The Supreme Court of Pakistan took action under Rule 35 & 199(3) – Oil and Gas Regulatory Authority Ordinance (XVII of 2002), Ss.23 (2)(b) & (d) – and Mineral Industrial Gases Safety Rules, 2010, Rr. 80 & 143, the Petroleum Rules, 1985, R. 21, The Penal Code (XLV of 1860), Ss. 300 & 301and the Constitution of Pakistan, Art.184 (3) (as a human rights case) on a news clipping regarding an incident of the burning of a school van in which sixteen (16) children and one school teacher lost their lives, the cause of incident being the spillage of petrol from the petrol cans kept on the floor of the vehicle which ignited a fire due to contact with the hot engine surface, short circuiting of wiring and the fact that the driver was smoking. The court ordered compensation to be paid to the aggrieved families and directed that owners of all commercial vehicles should remove CNG cylinders from their vehicles, which had not been fitted by the approved companies/authorised dealers, and that the Provincial Inspector General Police should take appropriate action against persons who were responsible for letting the present incident happen. It is felt that more could have been done in this case, however, regarding the health and safety measures through which Petroleum and Gas for transport is handled and approved for use.


This was a well-known constitutional petition under Art. 184(3) of the Constitution regarding contractual and legal obligations of oil Exploration and Production (E&P) companies operating in Pakistan towards the environment and welfare and uplift of areas of their operation. The case focused on the financial and social welfare obligations of oil Exploration and Production (E&P) companies and the under-utilisation of social welfare funds provided by Exploration and Production (E&P) companies in lieu of exploration rights and privileges. The court, amongst other directions and findings, directed that the DG PC (Director General of Petroleum Concessions) should use his enforcement powers under the petroleum Concession Agreements actively and diligently to seek compliance with the terms of such agreements, and that the Ministry of Petroleum and Natural Resources should ensure implementation of the Prime Minister’s directive of 15-9-2003 and provide gas to “all the surrounding localities/villages falling within the radius of 5km of all Gas Fields, on priority basis” as directed, in accordance with the law.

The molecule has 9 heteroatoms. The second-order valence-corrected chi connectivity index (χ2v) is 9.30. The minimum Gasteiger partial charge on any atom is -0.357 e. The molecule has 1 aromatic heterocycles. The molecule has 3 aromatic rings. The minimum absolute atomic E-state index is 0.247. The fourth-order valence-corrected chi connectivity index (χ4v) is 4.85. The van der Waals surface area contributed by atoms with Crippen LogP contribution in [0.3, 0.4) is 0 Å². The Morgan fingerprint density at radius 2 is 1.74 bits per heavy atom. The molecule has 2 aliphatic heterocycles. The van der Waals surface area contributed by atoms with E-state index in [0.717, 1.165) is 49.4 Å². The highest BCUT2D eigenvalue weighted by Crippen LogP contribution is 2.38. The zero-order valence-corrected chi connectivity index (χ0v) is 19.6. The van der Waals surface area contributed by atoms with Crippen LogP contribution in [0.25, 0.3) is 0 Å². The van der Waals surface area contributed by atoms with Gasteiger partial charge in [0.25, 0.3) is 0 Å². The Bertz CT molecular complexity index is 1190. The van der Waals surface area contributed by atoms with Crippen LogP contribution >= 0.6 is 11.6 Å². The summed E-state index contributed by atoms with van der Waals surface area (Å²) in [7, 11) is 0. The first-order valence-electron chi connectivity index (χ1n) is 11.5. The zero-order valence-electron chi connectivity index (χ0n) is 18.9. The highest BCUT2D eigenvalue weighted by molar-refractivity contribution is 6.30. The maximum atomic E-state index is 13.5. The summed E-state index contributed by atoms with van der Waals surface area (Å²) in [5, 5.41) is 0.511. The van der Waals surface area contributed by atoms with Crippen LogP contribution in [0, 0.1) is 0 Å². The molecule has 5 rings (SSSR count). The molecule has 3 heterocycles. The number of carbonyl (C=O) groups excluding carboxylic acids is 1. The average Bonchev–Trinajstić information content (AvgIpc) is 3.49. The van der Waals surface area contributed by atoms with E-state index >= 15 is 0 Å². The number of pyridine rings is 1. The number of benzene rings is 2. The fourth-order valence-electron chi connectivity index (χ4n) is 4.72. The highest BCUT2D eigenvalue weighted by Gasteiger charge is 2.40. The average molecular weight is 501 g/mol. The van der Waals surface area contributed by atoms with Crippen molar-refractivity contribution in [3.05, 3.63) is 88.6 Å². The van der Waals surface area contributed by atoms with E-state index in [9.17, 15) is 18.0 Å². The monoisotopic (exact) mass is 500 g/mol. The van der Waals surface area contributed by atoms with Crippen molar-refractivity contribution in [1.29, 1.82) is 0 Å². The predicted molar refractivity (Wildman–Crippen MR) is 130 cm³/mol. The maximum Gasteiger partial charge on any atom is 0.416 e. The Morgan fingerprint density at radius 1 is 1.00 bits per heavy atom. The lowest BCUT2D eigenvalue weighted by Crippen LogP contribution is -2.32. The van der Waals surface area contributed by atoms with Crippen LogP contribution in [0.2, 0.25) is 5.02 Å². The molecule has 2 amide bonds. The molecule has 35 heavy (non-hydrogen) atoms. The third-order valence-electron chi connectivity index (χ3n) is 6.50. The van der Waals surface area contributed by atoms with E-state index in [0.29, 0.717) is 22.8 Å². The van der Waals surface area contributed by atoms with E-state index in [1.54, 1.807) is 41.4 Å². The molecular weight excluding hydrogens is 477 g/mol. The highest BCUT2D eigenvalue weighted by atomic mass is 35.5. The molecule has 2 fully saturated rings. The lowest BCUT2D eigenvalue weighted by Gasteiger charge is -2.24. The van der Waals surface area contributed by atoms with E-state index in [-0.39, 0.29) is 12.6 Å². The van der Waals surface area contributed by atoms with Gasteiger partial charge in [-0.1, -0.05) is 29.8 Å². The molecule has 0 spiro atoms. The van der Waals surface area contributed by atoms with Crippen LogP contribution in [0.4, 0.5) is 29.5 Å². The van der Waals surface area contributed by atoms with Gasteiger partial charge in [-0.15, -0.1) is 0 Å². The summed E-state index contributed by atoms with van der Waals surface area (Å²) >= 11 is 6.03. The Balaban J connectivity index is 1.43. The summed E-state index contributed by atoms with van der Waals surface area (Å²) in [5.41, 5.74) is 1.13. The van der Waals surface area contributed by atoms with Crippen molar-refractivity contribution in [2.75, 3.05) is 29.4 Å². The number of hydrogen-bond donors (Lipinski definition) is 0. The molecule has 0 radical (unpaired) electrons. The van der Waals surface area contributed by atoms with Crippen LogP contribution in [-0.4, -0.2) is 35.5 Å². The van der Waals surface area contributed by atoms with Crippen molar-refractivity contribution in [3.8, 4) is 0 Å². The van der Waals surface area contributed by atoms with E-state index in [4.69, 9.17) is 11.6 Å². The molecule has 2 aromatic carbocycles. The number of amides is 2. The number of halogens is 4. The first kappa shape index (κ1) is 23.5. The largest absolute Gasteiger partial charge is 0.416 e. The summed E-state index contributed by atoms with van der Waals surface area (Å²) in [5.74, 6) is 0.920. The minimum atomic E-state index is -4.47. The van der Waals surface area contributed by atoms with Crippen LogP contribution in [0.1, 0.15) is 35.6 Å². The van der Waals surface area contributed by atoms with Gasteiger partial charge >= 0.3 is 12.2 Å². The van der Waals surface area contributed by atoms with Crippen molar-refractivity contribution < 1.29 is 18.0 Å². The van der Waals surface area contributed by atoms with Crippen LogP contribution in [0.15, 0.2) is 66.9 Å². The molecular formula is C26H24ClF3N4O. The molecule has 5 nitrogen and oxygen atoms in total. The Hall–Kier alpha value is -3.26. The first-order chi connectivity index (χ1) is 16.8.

In the author’s opinion, the idea that the energy crisis is a serious infringement of human rights of the Pakistani nation is only the first step in recognizing the mess, which has been created by political greed and bureaucratic corruption. It is encouraging to see that the courts are ready to study the impact of such state failures in responding to basic energy crises on the common man and taking up such matters as a national emergency. It is currently unknown whether the current Supreme Court will be courageous and dynamic enough in 2015 to question the state and the petroleum mafia about the current petroleum shortage as well as continued supply of electricity to affluent housing co-operative schemes, without any regard for the ‘rest’ of Pakistan.


Cases consulted

  • Muhammad Asif Vs The Federation Of Pakistan 2014 PLD 206 SUPREME-COURT
  • Application By Abdul Hakeem Khoso, Advocate 2014 PLD 350 SUPREME-COURT
  • Engineer Iqbal Zafar Jhagra And Senator Rukhsana Zuberi Vs Federation Of Pakistan and others 2014 P T D 24 ,
  • 2012 SCMR 773
  • Shehla Zia v. Federation of Pakistan PLD 1994 SC 694
  • OGRA through Secretary vs MIDWAY II, CNG STATION 2014 SCMR 220,

[1] https://www.enercon.gov.pk/